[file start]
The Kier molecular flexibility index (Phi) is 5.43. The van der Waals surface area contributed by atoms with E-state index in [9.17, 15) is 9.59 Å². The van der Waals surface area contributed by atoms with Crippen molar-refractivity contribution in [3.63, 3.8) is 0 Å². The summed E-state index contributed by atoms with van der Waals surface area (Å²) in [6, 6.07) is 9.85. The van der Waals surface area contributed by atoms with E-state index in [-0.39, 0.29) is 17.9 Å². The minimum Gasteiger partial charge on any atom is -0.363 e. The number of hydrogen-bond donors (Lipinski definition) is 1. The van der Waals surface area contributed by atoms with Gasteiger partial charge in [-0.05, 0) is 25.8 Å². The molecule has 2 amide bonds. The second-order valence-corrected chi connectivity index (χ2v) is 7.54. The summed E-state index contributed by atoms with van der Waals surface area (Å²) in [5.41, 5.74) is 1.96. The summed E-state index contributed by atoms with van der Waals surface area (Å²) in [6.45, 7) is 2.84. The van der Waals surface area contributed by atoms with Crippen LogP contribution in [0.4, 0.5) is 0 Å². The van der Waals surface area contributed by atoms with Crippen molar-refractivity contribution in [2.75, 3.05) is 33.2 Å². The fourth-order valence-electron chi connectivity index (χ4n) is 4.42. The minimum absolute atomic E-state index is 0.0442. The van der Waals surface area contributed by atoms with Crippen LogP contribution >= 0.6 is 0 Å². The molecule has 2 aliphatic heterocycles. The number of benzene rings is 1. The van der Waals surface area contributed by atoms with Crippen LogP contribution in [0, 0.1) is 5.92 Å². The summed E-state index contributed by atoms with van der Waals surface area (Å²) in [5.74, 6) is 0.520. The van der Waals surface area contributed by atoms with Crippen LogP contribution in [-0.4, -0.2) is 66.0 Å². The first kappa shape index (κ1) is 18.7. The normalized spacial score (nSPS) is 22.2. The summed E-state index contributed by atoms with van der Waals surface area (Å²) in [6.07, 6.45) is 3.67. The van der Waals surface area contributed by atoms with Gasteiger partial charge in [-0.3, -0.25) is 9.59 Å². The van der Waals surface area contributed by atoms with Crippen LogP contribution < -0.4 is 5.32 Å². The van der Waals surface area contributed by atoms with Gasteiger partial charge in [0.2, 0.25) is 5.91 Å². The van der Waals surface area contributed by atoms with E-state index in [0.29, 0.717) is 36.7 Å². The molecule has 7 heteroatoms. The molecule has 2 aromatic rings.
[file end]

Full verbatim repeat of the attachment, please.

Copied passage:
The Kier molecular flexibility index (Phi) is 5.43. The van der Waals surface area contributed by atoms with E-state index in [9.17, 15) is 9.59 Å². The van der Waals surface area contributed by atoms with Crippen molar-refractivity contribution in [3.63, 3.8) is 0 Å². The summed E-state index contributed by atoms with van der Waals surface area (Å²) in [6, 6.07) is 9.85. The van der Waals surface area contributed by atoms with E-state index in [-0.39, 0.29) is 17.9 Å². The minimum Gasteiger partial charge on any atom is -0.363 e. The number of hydrogen-bond donors (Lipinski definition) is 1. The van der Waals surface area contributed by atoms with Gasteiger partial charge in [-0.05, 0) is 25.8 Å². The molecule has 2 amide bonds. The second-order valence-corrected chi connectivity index (χ2v) is 7.54. The summed E-state index contributed by atoms with van der Waals surface area (Å²) in [5.41, 5.74) is 1.96. The summed E-state index contributed by atoms with van der Waals surface area (Å²) in [6.45, 7) is 2.84. The van der Waals surface area contributed by atoms with Crippen LogP contribution in [0.4, 0.5) is 0 Å². The van der Waals surface area contributed by atoms with Crippen molar-refractivity contribution in [2.75, 3.05) is 33.2 Å². The fourth-order valence-electron chi connectivity index (χ4n) is 4.42. The minimum absolute atomic E-state index is 0.0442. The van der Waals surface area contributed by atoms with Crippen LogP contribution >= 0.6 is 0 Å². The molecule has 2 aliphatic heterocycles. The number of benzene rings is 1. The van der Waals surface area contributed by atoms with Crippen LogP contribution in [0, 0.1) is 5.92 Å². The summed E-state index contributed by atoms with van der Waals surface area (Å²) in [5.74, 6) is 0.520. The van der Waals surface area contributed by atoms with Crippen LogP contribution in [-0.4, -0.2) is 66.0 Å². The first kappa shape index (κ1) is 18.7. The normalized spacial score (nSPS) is 22.2. The summed E-state index contributed by atoms with van der Waals surface area (Å²) in [6.07, 6.45) is 3.67. The van der Waals surface area contributed by atoms with Gasteiger partial charge in [-0.3, -0.25) is 9.59 Å². The van der Waals surface area contributed by atoms with Crippen LogP contribution < -0.4 is 5.32 Å². The van der Waals surface area contributed by atoms with Gasteiger partial charge in [0.2, 0.25) is 5.91 Å². The van der Waals surface area contributed by atoms with E-state index in [0.29, 0.717) is 36.7 Å². The molecule has 7 heteroatoms. The molecule has 2 aromatic rings.